Taiwan is implementing a New Model for Economic Development that seeks to foster innovationbased growth. (Chen Mei-ling)
DO YOU KNOW?
- Taiwan was the world’s 18th largest exporter of merchandise in 2016.
- The nation signed free trade deals with New Zealand and Singapore in 2013.
Taiwan occupies an important position in the global economy. It is a top player in the world’s information and communication technology (ICT) industry, as well as
a major supplier of goods across the industrial spectrum.
According to the World Trade Organization (WTO), Taiwan was the 18th largest exporter and 18th largest importer of
merchandise in 2016. It was also the fifth largest holder of foreign exchange reserves as of March 2017. Taiwan’s gross domestic product (GDP) per capita reached US$22,530
in 2016. In terms of nominal GDP, Taiwan ranks close to Argentina and Sweden, while Taiwan’s GDP per capita expressed as purchasing power parity is similar to that of Austria and Denmark.
After weathering the global financial crisis of 2009, Taiwan’s export-oriented economy took another hit in 2015, mainly due to the weak demand for global consumer electronics
products, coupled with the falling price of crude oil. Taiwan’s economy grew only 0.72 percent and its overall trade volume decreased by 13.2 percent in 2015. The
situation has since improved, and statistics indicate that in 2016 Taiwan’s overall exports and imports decreased 1.8 percent and 2.8 percent, respectively, while its economy
expanded 1.5 percent, higher than in 2015.
Authoritative annual surveys of the world’s economies, including those conducted by the World Economic Forum, Business Environment Risk Intelligence and the Economist
Intelligence Unit, have ranked Taiwan among the top nations year after year with respect to long-term growth and technological development. Results announced in 2016
were no exception (see table ‟Global Survey Rankings”).
In July 2013, Taiwan signed the Agreement between New Zealand and the Separate Customs Territory of Taiwan, Penghu, Kinmen and Matsu on Economic Cooperation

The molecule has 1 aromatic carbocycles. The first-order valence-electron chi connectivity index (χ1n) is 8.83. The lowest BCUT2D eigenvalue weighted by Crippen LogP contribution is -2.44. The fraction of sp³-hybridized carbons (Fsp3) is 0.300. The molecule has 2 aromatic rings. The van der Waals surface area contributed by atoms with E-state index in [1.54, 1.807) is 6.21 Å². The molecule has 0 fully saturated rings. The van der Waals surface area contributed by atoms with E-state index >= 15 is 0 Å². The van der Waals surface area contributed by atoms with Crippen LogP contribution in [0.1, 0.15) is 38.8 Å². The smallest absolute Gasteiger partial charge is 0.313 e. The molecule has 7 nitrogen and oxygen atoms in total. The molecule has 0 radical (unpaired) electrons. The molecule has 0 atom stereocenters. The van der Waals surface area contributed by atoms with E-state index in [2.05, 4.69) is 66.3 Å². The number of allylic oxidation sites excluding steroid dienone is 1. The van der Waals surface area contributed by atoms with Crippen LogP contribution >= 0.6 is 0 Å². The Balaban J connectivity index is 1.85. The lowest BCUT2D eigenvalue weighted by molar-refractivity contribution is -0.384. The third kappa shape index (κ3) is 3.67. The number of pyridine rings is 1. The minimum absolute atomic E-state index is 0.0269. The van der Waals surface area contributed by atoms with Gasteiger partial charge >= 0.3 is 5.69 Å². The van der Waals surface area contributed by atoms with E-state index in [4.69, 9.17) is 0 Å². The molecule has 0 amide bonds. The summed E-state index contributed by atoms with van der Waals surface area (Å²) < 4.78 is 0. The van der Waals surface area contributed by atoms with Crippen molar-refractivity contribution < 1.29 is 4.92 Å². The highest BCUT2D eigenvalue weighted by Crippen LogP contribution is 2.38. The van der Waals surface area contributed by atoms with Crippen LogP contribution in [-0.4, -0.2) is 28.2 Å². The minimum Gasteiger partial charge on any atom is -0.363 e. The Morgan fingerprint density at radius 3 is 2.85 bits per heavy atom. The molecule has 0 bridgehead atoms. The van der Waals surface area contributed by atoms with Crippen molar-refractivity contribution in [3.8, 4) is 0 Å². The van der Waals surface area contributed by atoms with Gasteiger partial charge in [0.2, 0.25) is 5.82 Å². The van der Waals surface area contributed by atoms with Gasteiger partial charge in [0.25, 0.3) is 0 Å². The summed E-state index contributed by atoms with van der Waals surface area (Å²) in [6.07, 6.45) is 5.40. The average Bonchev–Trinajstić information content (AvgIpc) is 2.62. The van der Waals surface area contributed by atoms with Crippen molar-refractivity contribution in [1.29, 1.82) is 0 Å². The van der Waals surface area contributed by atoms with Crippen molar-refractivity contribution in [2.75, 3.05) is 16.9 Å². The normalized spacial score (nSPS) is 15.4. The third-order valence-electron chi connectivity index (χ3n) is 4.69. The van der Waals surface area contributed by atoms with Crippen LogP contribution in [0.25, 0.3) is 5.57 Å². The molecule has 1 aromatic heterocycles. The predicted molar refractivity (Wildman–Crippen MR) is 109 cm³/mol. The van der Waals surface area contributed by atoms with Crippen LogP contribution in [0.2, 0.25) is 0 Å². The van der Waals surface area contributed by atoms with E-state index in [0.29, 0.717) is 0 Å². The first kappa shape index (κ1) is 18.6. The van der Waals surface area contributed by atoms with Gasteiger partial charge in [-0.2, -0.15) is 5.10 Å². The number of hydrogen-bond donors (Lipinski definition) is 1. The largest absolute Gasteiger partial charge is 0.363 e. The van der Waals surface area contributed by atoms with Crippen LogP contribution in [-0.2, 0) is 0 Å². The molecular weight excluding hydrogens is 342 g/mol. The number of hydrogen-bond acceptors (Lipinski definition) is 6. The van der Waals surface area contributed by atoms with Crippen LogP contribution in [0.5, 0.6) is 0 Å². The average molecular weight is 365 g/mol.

(ANZTEC). This high-quality economic cooperation pact is Taiwan’s first with a member of the Organisation for Economic Co-operation and Development. In November the
same year, a similar pact, the Agreement between Singapore and the Separate Customs Territory of Taiwan, Penghu, Kinmen and Matsu on Economic Partnership (ASTEP), was
signed between Taiwan and Singapore. It is Taiwan’s first such accord with a trading partner in Southeast Asia. Both ANZTEC and ASTEP go beyond WTO requirements.
Taiwan has also completed research with Indonesia and India on the feasibility of an economic cooperation agreement (ECA), with the results released in Jakarta in
December 2012 and in New Delhi in September 2013, respectively. Developments such as ANZTEC, ASTEP and the ECAs are expected to facilitate the country’s
participation in such regional economic integration blocks as the Trans-Pacific Partnership (TPP) and the Regional Comprehensive Economic Partnership (RCEP).
Since May 2016, Taiwan has adopted a New Model for Economic Development that seeks to boost the nation’s growth by promoting innovation, increasing employment
and ensuring the equitable distribution of economic benefits.
Under this model, Taiwan is striving to strengthen its global and regional connections through initiatives such as the New Southbound Policy, which aims to diversify
the nation’s international markets by expanding links with members of the Association of Southeast Asian Nations (ASEAN), as well as South Asia, Australia and New Zealand.
Taiwan will continue monitoring the development of regional economic integration and seek all possible opportunities to participate in it.
In order to enhance the nation’s global competitiveness, the New Model for Economic Development prioritizes the promotion of the five-plus-two innovative industries
initiative, which targets the five emerging and high-growth sectors of biotech and pharmaceuticals, green energy, national defense, smart machinery and Internet of Things, as well as focuses on promotion of two core concepts: circular economy and a new paradigm for agricultural development. It also centers on the development of the Asian Silicon Valley in northern Taiwan’s Taoyuan City.
To fulfill the needs of national development over the next 30 years, the government is promoting the Forwardlooking Infrastructure Program to drive overall economic
The program contains eight major elements: railway development, digital infrastructure, aquatic environment, food safety, green energy, urban-rural development, boosting birth rates and childcare facilities, and nurturing talent and employment.
Under this approach, the ROC government aims to boost wage levels and foster regional development. As it works to cultivate innovative industries, the ROC government is
committed to protecting the environment. With this in mind, the new economic model seeks to fully integrate industrial restructuring, national land-use planning and
regional growth strategies to foster sustainable development while promoting the use of green energy resources.